Posted in Farming, Food Politics

Sunday Supper: Coq au Vin

[Simple: we’re going to post a solid Sunday recipe every weekend, in hopes of helping you plan a fine meal. Soon, there’ll be photos too, but for now, the basic, classic recipes will have to hold you. For another Sunday chicken option, check this out at Kitchen Daily. Happy eating! – mb]

Coq au Vin

Makes 4 servings

Time: About 40 minutes

[Adapted from How to Cook Everything]

The French standard, very home-style, dark, rich, and lovely. If you use a typical chicken, it’s actually a pretty quick recipe to prepare; traditionally, the bird would be old and tough (if you’ve come across such a bird, cook it this way, but for a while longer). Use a decent but not necessarily expensive red wine.

1 ounce dried porcini mushrooms

1/4 pound good slab bacon, cut into 1/4-inch dice

20 pearl onions, peeled, or 1 large onion, sliced

1/2 pound white mushrooms, trimmed and roughly chopped

1 whole chicken, 3 to 4 pounds, trimmed of excess fat and cut up, with legs cut in 2; or use any combination of parts

6 cloves garlic, peeled

Salt and freshly ground black pepper

2 cups chicken stock, preferably homemade

2 cups Burgundy (pinot noir) or other fruity red wine

2 bay leaves

Several sprigs of thyme

Several sprigs of parsley

2 tablespoons butter

Chopped fresh parsley leaves for garnish

1. Soak the porcini mushrooms in hot water to cover while you proceed with the recipe. Put the bacon in a large, deep skillet that can accommodate the chicken and later be covered; turn the heat to medium high. Cook, stirring occasionally, until the bacon gives up its fat and becomes brown and crisp, about 10 minutes. Add the onions, button mushrooms, and chicken, skin-side down, and brown the chicken well, rotating and turning the pieces as necessary; the process will take about 10 minutes. About halfway through this period, add the garlic and sprinkle the chicken with salt and pepper.

2. Pour or spoon off any excess fat and add the stock and the wine, along with the herbs. Adjust the heat so that the mixture bubbles gently but steadily, and cover. Cook about 20 minutes, or until the chicken is tender and cooked through; the bird is done when an instant-read thermometer inserted into the thickest part of the thigh reads 155dgF to 165dgF. (If you like, you can remove the breast pieces, which will finish cooking first, and keep them warm, while the leg pieces remain.) Remove the chicken to a platter and keep warm.

3. Drain the porcini, add them, and turn the heat to high (if you like, strain the mushroom soaking liquid and add that, too). Boil until the mixture is reduced by about three-fourths and becomes fairly thick and saucy. Lower the heat, stir in the butter, and return the chicken to the pan, just to reheat a bit and coat with the sauce. Taste and adjust seasoning if necessary, then garnish and serve.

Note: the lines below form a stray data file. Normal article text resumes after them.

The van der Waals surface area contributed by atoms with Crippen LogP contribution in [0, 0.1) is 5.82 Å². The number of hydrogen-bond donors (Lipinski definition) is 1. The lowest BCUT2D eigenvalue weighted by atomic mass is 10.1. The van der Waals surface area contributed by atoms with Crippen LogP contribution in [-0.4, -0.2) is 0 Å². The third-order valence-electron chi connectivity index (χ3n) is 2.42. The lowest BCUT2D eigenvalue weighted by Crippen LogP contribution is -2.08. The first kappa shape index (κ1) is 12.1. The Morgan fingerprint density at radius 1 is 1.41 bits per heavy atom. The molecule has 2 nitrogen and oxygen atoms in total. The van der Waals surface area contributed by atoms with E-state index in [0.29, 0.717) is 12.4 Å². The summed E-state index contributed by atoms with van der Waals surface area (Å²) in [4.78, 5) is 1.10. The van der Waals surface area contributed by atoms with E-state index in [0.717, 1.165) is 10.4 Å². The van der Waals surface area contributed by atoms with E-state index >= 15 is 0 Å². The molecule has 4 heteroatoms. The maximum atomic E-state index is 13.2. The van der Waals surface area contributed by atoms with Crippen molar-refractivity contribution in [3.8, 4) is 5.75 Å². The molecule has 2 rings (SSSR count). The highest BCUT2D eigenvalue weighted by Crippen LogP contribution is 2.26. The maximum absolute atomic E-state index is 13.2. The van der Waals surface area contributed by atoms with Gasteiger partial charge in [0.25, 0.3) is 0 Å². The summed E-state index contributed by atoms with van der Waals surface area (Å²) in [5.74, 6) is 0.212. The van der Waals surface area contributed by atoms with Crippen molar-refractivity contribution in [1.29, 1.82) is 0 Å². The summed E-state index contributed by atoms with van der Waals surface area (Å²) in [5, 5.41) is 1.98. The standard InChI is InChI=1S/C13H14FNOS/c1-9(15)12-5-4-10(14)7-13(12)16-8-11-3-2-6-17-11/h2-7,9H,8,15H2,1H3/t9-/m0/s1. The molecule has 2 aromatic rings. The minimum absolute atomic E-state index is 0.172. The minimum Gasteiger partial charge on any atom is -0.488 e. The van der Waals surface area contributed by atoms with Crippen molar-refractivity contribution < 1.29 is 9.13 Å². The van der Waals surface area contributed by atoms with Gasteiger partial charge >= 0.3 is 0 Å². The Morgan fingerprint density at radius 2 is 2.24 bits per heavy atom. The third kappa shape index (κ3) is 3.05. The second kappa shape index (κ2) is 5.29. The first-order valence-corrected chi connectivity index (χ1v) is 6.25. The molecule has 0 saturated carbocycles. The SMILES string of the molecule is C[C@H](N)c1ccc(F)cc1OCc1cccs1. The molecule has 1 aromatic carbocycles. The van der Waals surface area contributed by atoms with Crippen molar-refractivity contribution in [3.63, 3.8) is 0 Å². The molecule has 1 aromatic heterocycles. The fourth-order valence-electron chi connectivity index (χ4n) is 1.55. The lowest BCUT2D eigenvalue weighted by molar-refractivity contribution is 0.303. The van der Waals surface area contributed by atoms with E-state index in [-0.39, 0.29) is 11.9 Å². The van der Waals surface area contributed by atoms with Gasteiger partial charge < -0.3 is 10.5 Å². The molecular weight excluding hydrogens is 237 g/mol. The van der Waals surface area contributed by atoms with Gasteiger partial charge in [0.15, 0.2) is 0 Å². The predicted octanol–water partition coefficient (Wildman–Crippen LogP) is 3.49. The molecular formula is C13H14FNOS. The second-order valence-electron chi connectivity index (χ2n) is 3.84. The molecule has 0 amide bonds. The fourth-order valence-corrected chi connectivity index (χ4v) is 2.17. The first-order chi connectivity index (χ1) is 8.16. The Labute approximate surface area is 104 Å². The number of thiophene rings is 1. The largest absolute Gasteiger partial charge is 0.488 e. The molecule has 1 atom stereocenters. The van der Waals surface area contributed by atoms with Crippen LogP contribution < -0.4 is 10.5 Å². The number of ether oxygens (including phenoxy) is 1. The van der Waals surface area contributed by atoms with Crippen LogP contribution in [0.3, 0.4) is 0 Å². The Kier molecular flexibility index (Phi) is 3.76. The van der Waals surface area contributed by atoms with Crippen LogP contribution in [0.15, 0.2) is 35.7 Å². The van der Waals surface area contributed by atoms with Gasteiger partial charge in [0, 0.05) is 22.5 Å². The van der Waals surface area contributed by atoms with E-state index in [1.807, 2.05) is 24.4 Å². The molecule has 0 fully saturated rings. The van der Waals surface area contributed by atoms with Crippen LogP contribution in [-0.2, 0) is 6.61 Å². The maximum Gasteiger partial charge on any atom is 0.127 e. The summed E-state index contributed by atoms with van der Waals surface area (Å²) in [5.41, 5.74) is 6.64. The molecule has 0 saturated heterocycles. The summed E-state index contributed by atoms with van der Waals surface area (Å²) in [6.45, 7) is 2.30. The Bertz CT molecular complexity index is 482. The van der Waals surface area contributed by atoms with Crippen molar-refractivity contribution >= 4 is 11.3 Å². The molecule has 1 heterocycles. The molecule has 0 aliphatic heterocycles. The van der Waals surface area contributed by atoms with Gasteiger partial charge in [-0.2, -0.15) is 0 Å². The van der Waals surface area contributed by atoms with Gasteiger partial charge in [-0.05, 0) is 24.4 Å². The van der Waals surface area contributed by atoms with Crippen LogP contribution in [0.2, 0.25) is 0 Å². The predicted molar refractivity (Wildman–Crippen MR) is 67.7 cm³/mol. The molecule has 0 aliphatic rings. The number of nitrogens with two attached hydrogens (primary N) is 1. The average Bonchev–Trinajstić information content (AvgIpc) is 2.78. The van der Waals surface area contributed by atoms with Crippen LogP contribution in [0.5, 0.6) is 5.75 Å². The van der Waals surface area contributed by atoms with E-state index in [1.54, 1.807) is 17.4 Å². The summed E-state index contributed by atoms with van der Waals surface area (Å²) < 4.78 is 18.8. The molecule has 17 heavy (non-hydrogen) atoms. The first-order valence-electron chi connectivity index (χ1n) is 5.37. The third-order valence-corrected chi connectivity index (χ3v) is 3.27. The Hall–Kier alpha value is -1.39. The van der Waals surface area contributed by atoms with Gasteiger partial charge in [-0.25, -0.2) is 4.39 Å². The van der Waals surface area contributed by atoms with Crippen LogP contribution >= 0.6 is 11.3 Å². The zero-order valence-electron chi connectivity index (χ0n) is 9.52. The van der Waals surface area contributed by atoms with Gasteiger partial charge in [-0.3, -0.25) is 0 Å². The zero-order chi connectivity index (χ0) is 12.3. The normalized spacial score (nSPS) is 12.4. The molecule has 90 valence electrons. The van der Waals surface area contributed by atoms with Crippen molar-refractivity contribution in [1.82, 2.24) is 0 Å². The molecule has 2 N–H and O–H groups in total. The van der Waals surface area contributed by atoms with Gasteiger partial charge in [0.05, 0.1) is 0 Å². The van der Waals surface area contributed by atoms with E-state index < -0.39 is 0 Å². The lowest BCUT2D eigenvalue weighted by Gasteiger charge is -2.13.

Posted in Recipes

A Mixed Grill for Herbivores

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By Kerri Conan

[Kerri launches the grilling season with creative treatments of a few different vegetables. Those of us who don't live in her neighborhood are jealous. - mb]

After working in the garden all day Sunday I had cellulose on the brain. So I emptied out the produce bins in the fridge and headed to the grill. The plan was to serve everything room temperature over softened rice sticks, splashed with a lively nuoc cham-style sauce.

I had grilled tofu, asparagus, and onion before, but the rest of the stuff on the tray was novel territory. So I set up a two-tier fire with lump charcoal: hot one side, nothing on the other. Everything was started on the cool side and cooked covered for a few minutes—to ensure tenderness and smokiness—then seared. Or vice versa. And because there was too much for one grill load, I paused to add coals midway through, which gave me time to make the sauce. Brushed everything with grapeseed oil and sprinkled with a little salt. That’s it. Let’s work around the assortment in the photo clockwise; for more how-to shots of the process, flip through the slide show.

  • Red onion halves: don’t turn them too much or they’ll separate into rings.
  • Peeled blood oranges: they were too dry to eat raw but became chewy little rubies after grilling.
  • Parsnips: I thought it would be easiest to handle them on skewers, but a couple broke off; super yummy though.
  • Napa cabbage leaves: each contained a full spectrum of textures ranging from silky to papery; I cut them into wide ribbons for serving.
  • Tofu steaks: I cut them a little over ½-inch thick so they were crisp and charred on the outside, with a custardy interior
  • Asparagus: as big around as your thumb and grown nearby; I didn’t bother to peel the ends but I arranged them on the grill so the ends were toward the hottest part of the fire.
  • Thinly sliced jicama: wrap a delicious layer of carbonic flavor around their usual crunch and that’s what you get.
  • Celery heart: the big surprise, smoky and grassy and silky all at the same time.

The sauce was based on spearmint and chives from the garden, a dusting of last year’s ground chiles, some minced garlic, fish sauce, simple syrup, water, and lots of both lemon and lime juice. Fortunately there are lots of leftovers.

Posted in Produce

This #$!% Has Got to Stop: Part One

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This is a periodic column about ridiculous foods, and ridiculous events around food. No doubt it will inspire you. Send me your ideas: mark@markbittman dot com.  

Not that Shaw’s is worse than most supermarkets; it just happens to be near where my father-in-law lives, in Vermont. So I go there, maybe four or six or ten times a year. An excellent place to buy paper towels.

But look at picture number one: Here’s our local baker, practically Mrs. Shaw herself, telling us that “cookies taste only as good as the ingredients put into them.” We hear about “finest wholesome ingredients” and “real homemade goodness.” None of this is new.

Neither is the information on picture number two. Rolled oats: great start. Then we get into margarine – the curse of the 20th century – sugar, flour, raisins, more sugar, etc. etc., and artificial flavoring.

Now that’s real homemade goodness.

Posted in Behind The Scenes